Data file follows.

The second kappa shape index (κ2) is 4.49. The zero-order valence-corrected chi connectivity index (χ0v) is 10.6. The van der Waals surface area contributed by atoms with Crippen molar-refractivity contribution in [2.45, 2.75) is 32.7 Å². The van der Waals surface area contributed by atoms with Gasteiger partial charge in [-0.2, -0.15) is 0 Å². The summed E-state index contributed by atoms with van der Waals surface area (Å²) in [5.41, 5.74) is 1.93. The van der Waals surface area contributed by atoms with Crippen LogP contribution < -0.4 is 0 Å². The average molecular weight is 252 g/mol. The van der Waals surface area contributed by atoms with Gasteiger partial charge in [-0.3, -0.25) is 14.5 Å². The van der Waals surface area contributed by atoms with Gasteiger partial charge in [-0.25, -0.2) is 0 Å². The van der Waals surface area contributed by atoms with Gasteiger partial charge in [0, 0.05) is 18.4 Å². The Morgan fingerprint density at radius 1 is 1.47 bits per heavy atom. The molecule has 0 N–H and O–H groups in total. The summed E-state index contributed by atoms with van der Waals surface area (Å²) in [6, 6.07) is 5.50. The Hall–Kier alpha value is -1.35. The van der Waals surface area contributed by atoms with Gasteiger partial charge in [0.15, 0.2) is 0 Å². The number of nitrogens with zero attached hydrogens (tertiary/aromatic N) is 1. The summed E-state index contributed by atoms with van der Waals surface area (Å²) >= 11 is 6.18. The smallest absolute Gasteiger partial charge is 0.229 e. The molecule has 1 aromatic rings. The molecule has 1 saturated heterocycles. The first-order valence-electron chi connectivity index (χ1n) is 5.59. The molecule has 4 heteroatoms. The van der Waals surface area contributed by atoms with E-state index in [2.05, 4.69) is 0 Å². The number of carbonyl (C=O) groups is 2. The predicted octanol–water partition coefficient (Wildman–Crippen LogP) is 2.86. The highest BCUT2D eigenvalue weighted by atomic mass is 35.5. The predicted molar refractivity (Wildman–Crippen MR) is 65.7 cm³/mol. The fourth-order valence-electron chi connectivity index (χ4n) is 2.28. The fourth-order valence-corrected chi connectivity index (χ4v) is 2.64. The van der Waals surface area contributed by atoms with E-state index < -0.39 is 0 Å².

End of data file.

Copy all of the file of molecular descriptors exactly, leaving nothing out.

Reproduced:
The second kappa shape index (κ2) is 4.49. The zero-order valence-corrected chi connectivity index (χ0v) is 10.6. The van der Waals surface area contributed by atoms with Crippen molar-refractivity contribution in [2.45, 2.75) is 32.7 Å². The van der Waals surface area contributed by atoms with Gasteiger partial charge in [-0.2, -0.15) is 0 Å². The summed E-state index contributed by atoms with van der Waals surface area (Å²) in [5.41, 5.74) is 1.93. The van der Waals surface area contributed by atoms with Crippen LogP contribution < -0.4 is 0 Å². The average molecular weight is 252 g/mol. The van der Waals surface area contributed by atoms with Gasteiger partial charge in [-0.3, -0.25) is 14.5 Å². The van der Waals surface area contributed by atoms with Gasteiger partial charge in [-0.25, -0.2) is 0 Å². The van der Waals surface area contributed by atoms with Gasteiger partial charge in [0, 0.05) is 18.4 Å². The Morgan fingerprint density at radius 1 is 1.47 bits per heavy atom. The molecule has 0 N–H and O–H groups in total. The summed E-state index contributed by atoms with van der Waals surface area (Å²) in [6, 6.07) is 5.50. The Hall–Kier alpha value is -1.35. The van der Waals surface area contributed by atoms with Gasteiger partial charge in [0.15, 0.2) is 0 Å². The number of nitrogens with zero attached hydrogens (tertiary/aromatic N) is 1. The summed E-state index contributed by atoms with van der Waals surface area (Å²) >= 11 is 6.18. The smallest absolute Gasteiger partial charge is 0.229 e. The molecule has 1 aromatic rings. The molecule has 1 saturated heterocycles. The first-order valence-electron chi connectivity index (χ1n) is 5.59. The molecule has 4 heteroatoms. The van der Waals surface area contributed by atoms with E-state index in [2.05, 4.69) is 0 Å². The number of carbonyl (C=O) groups is 2. The predicted octanol–water partition coefficient (Wildman–Crippen LogP) is 2.86. The highest BCUT2D eigenvalue weighted by atomic mass is 35.5. The predicted molar refractivity (Wildman–Crippen MR) is 65.7 cm³/mol. The fourth-order valence-electron chi connectivity index (χ4n) is 2.28. The fourth-order valence-corrected chi connectivity index (χ4v) is 2.64. The van der Waals surface area contributed by atoms with E-state index < -0.39 is 0 Å².